It happened just after we planted salad amaranth seedlings in our vegetable garden. There are a wide variety of amaranth species. The ones that we are growing this year are for eating their leaves, not ornamental, and this is the first time for us to grow these types of amaranth.
Amaranths are slow starters. We are raising them from seeds, but their growth after germination takes longer than other vegetables. It is said that amaranth don’t like to be transplanted and are difficult to establish in the ground if the seedlings haven’t grown strong enough. So we carefully grew them to the size which they can be transplanted in the garden and planted them. We gave them lots of water after transplanting and they looked totally fine in the evening on that day.
A weird thing happened the next morning, two of the amaranth seedlings we had planted disappeared. Literally, they vanished. It was easy to notice because there was a gap of two seedlings in the neatly planted rows.
That’s why I thought it might have been aphids. I planted some garlic nearby to repel them and sprayed hot pepper and garlic water.
I still couldn’t figure out what it was because those two seedlings have gone without any trace. Anyway, we have lots more amaranth seedlings. I planted other ones in the place where the two had disappeared.
The next morning, however, one of the red amaranth plants had disappeared again. At the same time, one of the stems of Komatsuna (Japanese mustard spinach) had been bitten off by something. It was bitten at the lowest part of the stem, just above the ground. The poor Komatsuna was cruelly cut off at the base and the remains of the eaten leaf were scattered around there.
We always have some squirrels, rabbits, deer and other animals that destroy our vegetable patch and flower beds, so I thought it must have been one of the squirrels which had been hopping around our garden recently. I put some coffee grounds in a plastic dish nearby, which may or may not work for squirrels, but is supposed to keep rabbits and cats away.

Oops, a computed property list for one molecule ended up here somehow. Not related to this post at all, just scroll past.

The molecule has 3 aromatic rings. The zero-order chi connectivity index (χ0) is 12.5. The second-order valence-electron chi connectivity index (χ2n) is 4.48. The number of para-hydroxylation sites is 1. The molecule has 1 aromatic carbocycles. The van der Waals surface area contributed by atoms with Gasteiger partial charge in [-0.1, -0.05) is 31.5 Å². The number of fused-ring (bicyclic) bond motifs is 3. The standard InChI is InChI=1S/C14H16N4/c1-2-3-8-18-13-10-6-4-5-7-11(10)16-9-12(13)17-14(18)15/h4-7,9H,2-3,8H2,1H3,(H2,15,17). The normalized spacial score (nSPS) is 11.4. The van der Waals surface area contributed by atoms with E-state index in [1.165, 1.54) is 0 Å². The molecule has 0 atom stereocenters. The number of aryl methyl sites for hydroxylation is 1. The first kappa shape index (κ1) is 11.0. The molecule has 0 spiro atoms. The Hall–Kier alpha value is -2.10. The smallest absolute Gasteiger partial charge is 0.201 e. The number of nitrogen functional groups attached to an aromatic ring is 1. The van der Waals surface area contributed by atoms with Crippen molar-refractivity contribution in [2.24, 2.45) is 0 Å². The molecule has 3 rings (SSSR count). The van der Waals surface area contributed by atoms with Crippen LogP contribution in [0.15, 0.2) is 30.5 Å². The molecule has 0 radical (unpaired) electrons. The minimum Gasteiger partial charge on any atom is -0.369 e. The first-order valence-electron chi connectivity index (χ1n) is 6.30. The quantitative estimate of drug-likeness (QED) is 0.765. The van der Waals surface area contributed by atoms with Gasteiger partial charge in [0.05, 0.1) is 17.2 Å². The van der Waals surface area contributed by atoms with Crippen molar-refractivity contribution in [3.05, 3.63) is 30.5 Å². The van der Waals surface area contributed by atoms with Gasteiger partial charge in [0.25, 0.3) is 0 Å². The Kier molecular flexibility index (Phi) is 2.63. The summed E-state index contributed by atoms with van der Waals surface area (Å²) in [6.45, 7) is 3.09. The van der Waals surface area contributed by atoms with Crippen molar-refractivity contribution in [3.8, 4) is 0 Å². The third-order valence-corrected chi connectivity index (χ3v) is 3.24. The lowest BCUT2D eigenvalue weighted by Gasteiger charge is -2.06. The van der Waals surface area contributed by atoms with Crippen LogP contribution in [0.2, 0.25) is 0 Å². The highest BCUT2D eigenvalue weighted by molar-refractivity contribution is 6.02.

The tragedy hadn’t yet ended. The chilli pepper plant that I had planted the day before had been knocked down from the root the next morning, and one of the beans that we’d planted diagonally across from it attacked the same. Its 20cm tall seedlings were chopped off.
“Squirrels again!” I was annoyed. My boyfriend carefully observed and calmly commented,
“But there are no tracks, so it could’ve been a bird.”
Letting him be a detective, I planted another chilli seedling in the place where it had been attacked. We still have plenty of seedlings in stock as well.
I had thought that amaranth would be relatively easy to grow once it was planted in the garden. I was surprised that it would suffer such damage and started researching the pests that tend to attack amaranth.
Then, I found information about the “cutworms”. They hide in the soil during the day and come out at night to eat the stems of young plants, such as vegetable seedlings, by ripping them out from the base.
They are particularly likely to damage newly planted seedlings. If you find that a seedling that was healthy a day before has suddenly gone bad the next morning, there is a good chance that it is a cutworm attack. The risk of damage by cutworms is also higher if you use compost or organic fertilizer and neat gardens with few weeds are more likely to be affected. This is because they feed on the young shoots of weeds, but they have nothing else to eat in a weed free garden so they eat the vegetable seedlings. Theoretically, letting a little weed growth is also another method to lessen the damage of your vegetable seedlings by cutworms.
They are hiding under the ground, so I dug up 2 to 3 cm of soil around the damaged seedlings and…
I found it!
I caught cutworms near all the affected seedlings; amaranth, Komatsuna and beans.
|A bean seedling that was attacked and a cutworm|
They are the larvae of the moth. I remember there were a lot of butterflies flying around in the early spring this year. We had a bad feeling about this at that time…